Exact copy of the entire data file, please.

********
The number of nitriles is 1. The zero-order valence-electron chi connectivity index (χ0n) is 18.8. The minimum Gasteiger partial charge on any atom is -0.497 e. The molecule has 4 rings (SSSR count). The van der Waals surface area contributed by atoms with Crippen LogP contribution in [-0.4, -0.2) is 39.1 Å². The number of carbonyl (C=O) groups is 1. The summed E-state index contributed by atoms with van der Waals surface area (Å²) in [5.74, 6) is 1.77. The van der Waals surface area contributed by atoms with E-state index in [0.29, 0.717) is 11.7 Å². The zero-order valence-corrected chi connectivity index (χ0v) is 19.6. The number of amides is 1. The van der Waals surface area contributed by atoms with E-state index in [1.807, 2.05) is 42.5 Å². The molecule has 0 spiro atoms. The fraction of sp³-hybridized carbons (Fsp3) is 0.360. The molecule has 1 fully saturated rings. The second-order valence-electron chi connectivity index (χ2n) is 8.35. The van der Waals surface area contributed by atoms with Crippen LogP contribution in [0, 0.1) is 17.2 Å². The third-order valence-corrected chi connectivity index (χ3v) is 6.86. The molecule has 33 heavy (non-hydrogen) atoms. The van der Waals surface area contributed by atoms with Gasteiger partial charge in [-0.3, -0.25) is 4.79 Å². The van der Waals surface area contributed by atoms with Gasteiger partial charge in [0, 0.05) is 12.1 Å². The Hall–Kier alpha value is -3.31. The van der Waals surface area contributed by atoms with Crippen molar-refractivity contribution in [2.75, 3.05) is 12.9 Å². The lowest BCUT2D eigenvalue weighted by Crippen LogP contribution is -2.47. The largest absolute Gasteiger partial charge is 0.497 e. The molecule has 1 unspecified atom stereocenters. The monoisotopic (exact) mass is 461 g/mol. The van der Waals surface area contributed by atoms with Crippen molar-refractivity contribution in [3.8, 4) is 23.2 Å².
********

The number of nitriles is 1. The zero-order valence-electron chi connectivity index (χ0n) is 18.8. The minimum Gasteiger partial charge on any atom is -0.497 e. The molecule has 4 rings (SSSR count). The van der Waals surface area contributed by atoms with Crippen LogP contribution in [-0.4, -0.2) is 39.1 Å². The number of carbonyl (C=O) groups is 1. The summed E-state index contributed by atoms with van der Waals surface area (Å²) in [5.74, 6) is 1.77. The van der Waals surface area contributed by atoms with E-state index in [0.29, 0.717) is 11.7 Å². The zero-order valence-corrected chi connectivity index (χ0v) is 19.6. The number of amides is 1. The van der Waals surface area contributed by atoms with E-state index in [1.807, 2.05) is 42.5 Å². The molecule has 0 spiro atoms. The fraction of sp³-hybridized carbons (Fsp3) is 0.360. The molecule has 1 fully saturated rings. The second-order valence-electron chi connectivity index (χ2n) is 8.35. The van der Waals surface area contributed by atoms with Crippen LogP contribution in [0, 0.1) is 17.2 Å². The third-order valence-corrected chi connectivity index (χ3v) is 6.86. The molecule has 33 heavy (non-hydrogen) atoms. The van der Waals surface area contributed by atoms with Gasteiger partial charge in [-0.3, -0.25) is 4.79 Å². The van der Waals surface area contributed by atoms with Gasteiger partial charge in [0, 0.05) is 12.1 Å². The Hall–Kier alpha value is -3.31. The van der Waals surface area contributed by atoms with Crippen molar-refractivity contribution in [2.75, 3.05) is 12.9 Å². The lowest BCUT2D eigenvalue weighted by Crippen LogP contribution is -2.47. The largest absolute Gasteiger partial charge is 0.497 e. The molecule has 1 unspecified atom stereocenters. The monoisotopic (exact) mass is 461 g/mol. The van der Waals surface area contributed by atoms with Crippen molar-refractivity contribution in [3.8, 4) is 23.2 Å².